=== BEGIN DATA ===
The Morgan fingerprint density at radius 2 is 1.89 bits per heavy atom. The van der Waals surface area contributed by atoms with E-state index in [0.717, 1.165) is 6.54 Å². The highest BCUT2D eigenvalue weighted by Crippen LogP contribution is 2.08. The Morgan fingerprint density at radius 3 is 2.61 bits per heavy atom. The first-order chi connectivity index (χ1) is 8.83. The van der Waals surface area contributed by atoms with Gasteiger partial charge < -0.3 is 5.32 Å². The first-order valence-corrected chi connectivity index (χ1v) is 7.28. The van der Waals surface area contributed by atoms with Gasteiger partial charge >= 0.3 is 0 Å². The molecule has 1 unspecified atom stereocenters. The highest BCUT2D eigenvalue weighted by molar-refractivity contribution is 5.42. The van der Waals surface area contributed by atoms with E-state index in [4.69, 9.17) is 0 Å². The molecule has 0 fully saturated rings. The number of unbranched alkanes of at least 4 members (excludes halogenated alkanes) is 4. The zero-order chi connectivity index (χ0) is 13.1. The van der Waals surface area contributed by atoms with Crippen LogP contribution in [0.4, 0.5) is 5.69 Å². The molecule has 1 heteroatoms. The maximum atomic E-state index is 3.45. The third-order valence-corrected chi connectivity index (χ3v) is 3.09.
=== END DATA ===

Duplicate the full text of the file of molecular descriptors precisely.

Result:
The Morgan fingerprint density at radius 2 is 1.89 bits per heavy atom. The van der Waals surface area contributed by atoms with E-state index in [0.717, 1.165) is 6.54 Å². The highest BCUT2D eigenvalue weighted by Crippen LogP contribution is 2.08. The Morgan fingerprint density at radius 3 is 2.61 bits per heavy atom. The first-order chi connectivity index (χ1) is 8.83. The van der Waals surface area contributed by atoms with Gasteiger partial charge < -0.3 is 5.32 Å². The first-order valence-corrected chi connectivity index (χ1v) is 7.28. The van der Waals surface area contributed by atoms with Gasteiger partial charge >= 0.3 is 0 Å². The molecule has 1 unspecified atom stereocenters. The highest BCUT2D eigenvalue weighted by molar-refractivity contribution is 5.42. The van der Waals surface area contributed by atoms with E-state index in [4.69, 9.17) is 0 Å². The molecule has 0 fully saturated rings. The number of unbranched alkanes of at least 4 members (excludes halogenated alkanes) is 4. The zero-order chi connectivity index (χ0) is 13.1. The van der Waals surface area contributed by atoms with Crippen LogP contribution in [0.4, 0.5) is 5.69 Å². The molecule has 1 heteroatoms. The maximum atomic E-state index is 3.45. The third-order valence-corrected chi connectivity index (χ3v) is 3.09.